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Statistical Methods for Target Tracking

  1. Simon Maskell

Published Online: 16 MAR 2009

DOI: 10.1002/9780470050118.ecse645

Wiley Encyclopedia of Computer Science and Engineering

Wiley Encyclopedia of Computer Science and Engineering

How to Cite

Maskell, S. 2009. Statistical Methods for Target Tracking. Wiley Encyclopedia of Computer Science and Engineering. 2820–2829.

Author Information

  1. Qineti Q, Worcester, United Kingdom

Publication History

  1. Published Online: 16 MAR 2009

Abstract

Tracking is the algorithmic process of updating of a perception of the time-evolving state of the stochastic world as a noisy stream of data is received. To do this, one needs to define statistical models for the evolution of the state and the relationship between the state and the data. The definition of the state and the stream are problem specific. Indeed, these definitions define the problem that a specific tracking algorithm is tackling. An algorithmic implementation of an exact solution to this mathematical problem can be defined in cases when the models have certain mathematical properties. An example is the Kalman filter. However, often the models require approximation: This article reviews both exact and approximate solutions based on the Kalman filter and particle filter. It then goes on to describe the use of multihypothesis techniques and multitarget tracking algorithms. Finally, the mean-shift tracking paradigm, which is popular in the computer vision literature, is discussed.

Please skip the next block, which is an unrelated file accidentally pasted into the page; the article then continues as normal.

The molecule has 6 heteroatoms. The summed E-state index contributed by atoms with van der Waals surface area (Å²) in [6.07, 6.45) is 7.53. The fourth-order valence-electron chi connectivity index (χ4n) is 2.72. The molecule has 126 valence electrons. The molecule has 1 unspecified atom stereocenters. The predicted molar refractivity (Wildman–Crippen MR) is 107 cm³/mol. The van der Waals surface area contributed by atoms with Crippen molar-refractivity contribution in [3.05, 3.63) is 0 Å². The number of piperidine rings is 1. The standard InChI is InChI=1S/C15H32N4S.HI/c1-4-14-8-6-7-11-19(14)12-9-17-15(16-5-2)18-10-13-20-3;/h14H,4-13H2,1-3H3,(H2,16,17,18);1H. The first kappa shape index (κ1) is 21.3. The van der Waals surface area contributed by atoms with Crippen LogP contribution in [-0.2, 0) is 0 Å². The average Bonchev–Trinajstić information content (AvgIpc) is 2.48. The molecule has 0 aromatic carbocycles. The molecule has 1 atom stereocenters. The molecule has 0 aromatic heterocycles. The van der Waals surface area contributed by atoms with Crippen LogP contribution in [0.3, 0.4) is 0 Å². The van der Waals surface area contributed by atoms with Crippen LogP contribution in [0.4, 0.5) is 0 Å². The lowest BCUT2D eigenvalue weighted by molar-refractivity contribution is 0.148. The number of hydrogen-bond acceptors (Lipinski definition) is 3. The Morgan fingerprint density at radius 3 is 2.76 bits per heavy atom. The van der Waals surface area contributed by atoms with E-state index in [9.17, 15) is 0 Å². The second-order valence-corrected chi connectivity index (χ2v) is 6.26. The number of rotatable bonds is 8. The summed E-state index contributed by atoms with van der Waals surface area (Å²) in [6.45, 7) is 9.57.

Keywords:

  • Kalman filter;
  • particle filter;
  • tracking;
  • multiple hypothesis;
  • multitarget;
  • mean-shift;
  • video;
  • radar